It turns out that on April 4, 1878, John Scroggins rode into Blazer's Mill, New Mexico, with Billy the Kid and a large posse (the Regulators) seeking the assassins of John Tunstall. Not long after the shootout at Blazer's Mill, John Scroggins disappeared from New Mexico.

In Texas, he is said to have worked as an Indian Scout, disappearing for months at a time and on one occasion turning up with an Indian woman and a small child. The woman died and is supposed to have been buried outside the fence of the cemetery in Strawn, Texas. He and his wife had about thirteen children, ran a store for miners at nearby Thurber, Texas and eventually a rooming house in Mineral Wells.

John Scroggins is said by some descendents to have been a hard drinker and a gambler, allegedly drinking up much of the family's profits.

In other words, a typical westerner of the day.

My grandfather, Valentine Scroggins (named for a maternal uncle and a maternal great grandfather) was born in Palo Pinto County April 2, 1886, eight years almost to the day after the shootout at Blazer's Mill.

*Maybe. It fits. So far I can't disprove it.

Saturday, September 1, 2012


My grandfather was a coal miner. In Texas. Yes, I know he should have been in oil. But Palo Pinto County in 1902 when he went to work in the mines only had coal. Not very good coal at that.

He only had a third grade education. In Palo Pinto County in 1894, that's as far as school went. Of course, you had a choice. You could send your child east seventy miles to boarding school in Fort Worth. It was a bit far to go by train every day.

My grandfather worked hard. Never made much money. Had a lot of friends and close relations with his family, but by republican standards wasn't a success.

After listening to speeches at the republican convention, now I understand the problem. He wasn't an immigrant. He should have borrowed money from his uncle or his father and started a business.

The immigrant part is a real problem. No immigrants in my family since about 1741.

Ok, the money part was a problem, too.

Tuesday, July 31, 2012

Fifty-Four Years

A personal note: Fifty-Four Years ago today, Elizabeth and I were married in California. I was in the navy, and it was during the Quemoy-Matsu crisis. I couldn't go on leave to Texas, so she came to California.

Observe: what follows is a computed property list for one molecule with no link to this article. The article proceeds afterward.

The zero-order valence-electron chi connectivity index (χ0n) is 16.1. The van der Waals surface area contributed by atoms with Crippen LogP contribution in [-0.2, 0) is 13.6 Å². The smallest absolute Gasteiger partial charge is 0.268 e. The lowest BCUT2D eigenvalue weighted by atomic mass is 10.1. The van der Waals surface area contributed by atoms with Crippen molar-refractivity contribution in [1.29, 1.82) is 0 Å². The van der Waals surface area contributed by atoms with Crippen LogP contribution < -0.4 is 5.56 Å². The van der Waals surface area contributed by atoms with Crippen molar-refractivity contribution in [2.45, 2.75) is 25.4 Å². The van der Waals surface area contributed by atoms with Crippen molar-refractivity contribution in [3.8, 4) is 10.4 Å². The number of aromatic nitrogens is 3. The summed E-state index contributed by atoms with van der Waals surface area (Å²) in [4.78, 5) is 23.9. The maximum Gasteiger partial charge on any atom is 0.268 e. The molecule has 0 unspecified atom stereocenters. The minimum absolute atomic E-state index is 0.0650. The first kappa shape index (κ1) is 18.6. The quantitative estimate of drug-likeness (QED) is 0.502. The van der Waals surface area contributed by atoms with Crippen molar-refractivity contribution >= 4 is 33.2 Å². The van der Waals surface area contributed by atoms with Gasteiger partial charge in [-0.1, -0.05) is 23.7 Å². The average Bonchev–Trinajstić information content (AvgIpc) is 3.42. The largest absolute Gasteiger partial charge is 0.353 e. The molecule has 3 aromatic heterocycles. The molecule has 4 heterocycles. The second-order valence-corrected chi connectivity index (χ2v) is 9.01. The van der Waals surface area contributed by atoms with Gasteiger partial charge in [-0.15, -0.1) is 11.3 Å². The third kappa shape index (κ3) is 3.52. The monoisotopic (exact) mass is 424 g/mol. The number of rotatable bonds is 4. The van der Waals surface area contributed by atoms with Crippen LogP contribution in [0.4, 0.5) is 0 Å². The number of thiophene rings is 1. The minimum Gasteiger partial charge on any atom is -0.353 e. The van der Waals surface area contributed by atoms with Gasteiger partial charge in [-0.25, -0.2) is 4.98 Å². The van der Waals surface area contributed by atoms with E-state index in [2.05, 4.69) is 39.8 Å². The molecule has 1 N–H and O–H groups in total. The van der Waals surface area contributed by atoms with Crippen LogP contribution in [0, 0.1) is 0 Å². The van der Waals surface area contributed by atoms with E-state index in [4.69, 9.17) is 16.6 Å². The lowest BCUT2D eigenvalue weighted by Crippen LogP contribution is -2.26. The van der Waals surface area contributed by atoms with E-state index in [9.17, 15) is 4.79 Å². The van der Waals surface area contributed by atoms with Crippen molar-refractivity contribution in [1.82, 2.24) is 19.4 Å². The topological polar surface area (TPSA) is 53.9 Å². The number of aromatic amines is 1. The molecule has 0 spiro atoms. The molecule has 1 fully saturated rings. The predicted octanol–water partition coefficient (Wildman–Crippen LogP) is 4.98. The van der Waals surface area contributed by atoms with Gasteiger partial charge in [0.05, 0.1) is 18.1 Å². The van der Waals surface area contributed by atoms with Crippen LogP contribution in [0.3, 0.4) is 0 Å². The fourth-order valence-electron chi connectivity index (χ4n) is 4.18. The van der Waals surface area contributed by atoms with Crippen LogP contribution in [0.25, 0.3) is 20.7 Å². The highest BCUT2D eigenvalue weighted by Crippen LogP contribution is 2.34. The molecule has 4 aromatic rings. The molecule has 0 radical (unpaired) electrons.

We have had many adventures since then, but it seems like yesterday.

Friday, July 20, 2012

Character And Society

New York Times columnist David Brooks sometimes calls attention to the work of social critics with whom I am not familiar. Last March, he published an interesting column centered on the work of James Q. Wilson.

I don't know Wilson's work, but I am intrigued. Some of Wilson's observations focus on what I would call the collective aspect of character. For example: “At root,” Wilson wrote in 1985 in The Public Interest, “in almost every area of important concern, we are seeking to induce persons to act virtuously, whether as schoolchildren, applicants for public assistance, would-be lawbreakers or voters and public officials.”

How can we do this? As Brooks describes Wilson's writings, "When Wilson wrote about character and virtue, he didn’t mean anything high flown or theocratic. It was just the basics, befitting a man who grew up in the middle-class suburbs of Los Angeles in the 1940s: Behave in a balanced way. Think about the long-term consequences of your actions. Cooperate. Be decent."

Follow the dictates of Miss Manners.

Wilson, Brooks explained,  did not believe that virtue was inculcated by prayer in schools. It was habituated by practicing good manners, by being dependable, punctual and responsible day by day. He emphasized that character was formed in groups. “Order exists," Wilson wrote in 1993, "because a system of beliefs and sentiments held by members of a society sets limits to what those members can do.”